Administrators, especially department and grade level chairs can retain teachers by creating welcoming environments and opportunities for teachers to connect with one another.  The teacher who did this best in my career was Pat Walsh, the head of the fifth grade team at Harker School.  Pat made a concerted effort to connect with teachers and, more importantly, to get teachers to bond with one another.  On several Fridays each month, our team would get together after school for drinks at a local restaurant not far from school.  These meetings were literally “happy hours” in that they helped us to exorcise the frustration from the week while bringing us together as friends.  During my four years, we became so close that these people became the kind of friends you can call at 3 am when your kids is sick (as I did when my son had a 105 degree temperature) or when you desperately need a favor. At school, Pat’s sense of humor and ebullient personality were infections, and he made it a pleasure to come to work each day.

Helping teachers feel valued is another thing leaders can do to increase teacher retention.  Alissa Benway, the Chair of the History Department at Carroll School, excelled at this.  From the moment she took over the department, she made a concerted effort to let her teachers know they were valued.  She visited classrooms during free periods making sure to focus on what we did well rather than on areas where we needed to improve.  She sang our praises to the other members of the faculty, including the head of school.  Personally, I was incredibly thankful to her because she she made me feel like my passion for teaching mattered.  Having known administrators who made it clear that teachers were expendable, experiencing such loyalty made staying up late grading papers and writing comments (almost) worth it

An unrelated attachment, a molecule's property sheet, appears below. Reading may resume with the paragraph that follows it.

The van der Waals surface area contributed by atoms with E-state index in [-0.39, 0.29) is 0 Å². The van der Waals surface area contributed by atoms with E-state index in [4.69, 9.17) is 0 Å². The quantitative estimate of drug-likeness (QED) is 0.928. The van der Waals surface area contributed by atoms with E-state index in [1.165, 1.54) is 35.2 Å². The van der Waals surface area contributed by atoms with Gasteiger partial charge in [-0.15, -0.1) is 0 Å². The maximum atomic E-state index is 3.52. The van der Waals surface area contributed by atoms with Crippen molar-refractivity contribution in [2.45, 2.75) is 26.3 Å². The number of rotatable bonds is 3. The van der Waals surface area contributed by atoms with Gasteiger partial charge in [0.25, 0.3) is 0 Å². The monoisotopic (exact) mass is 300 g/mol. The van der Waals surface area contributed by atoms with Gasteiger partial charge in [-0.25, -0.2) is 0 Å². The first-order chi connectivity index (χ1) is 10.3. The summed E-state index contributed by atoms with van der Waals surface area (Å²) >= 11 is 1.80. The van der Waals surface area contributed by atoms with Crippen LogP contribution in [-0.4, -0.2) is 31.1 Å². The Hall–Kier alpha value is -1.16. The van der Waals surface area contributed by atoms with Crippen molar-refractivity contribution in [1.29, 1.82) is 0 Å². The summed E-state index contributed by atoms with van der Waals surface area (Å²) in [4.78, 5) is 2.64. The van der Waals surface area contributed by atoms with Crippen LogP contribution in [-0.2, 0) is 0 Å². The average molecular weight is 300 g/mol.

Finally, administrators need to be willing to step in and help when emergencies arise with members of their faculty.  Ten years ago, my son (who has since recovered) fell out of a third story window.  Roger Jones, the former head of Bancroft’s Middle School, drove home from a school trip and was one of the first people who offered to help support me and my family (the first was Scott Reisinger, the headmaster).  Later in the week, when I was tired and nearing my breaking point, he snuck a six-pack of Yuengling into intensive care so I could take a break from the insanity and watch a Sox game.  The fact that he took the time to help me in my moment of greatest need meant more to me than I can possibly express.  Put simply, I would walk through fire for him.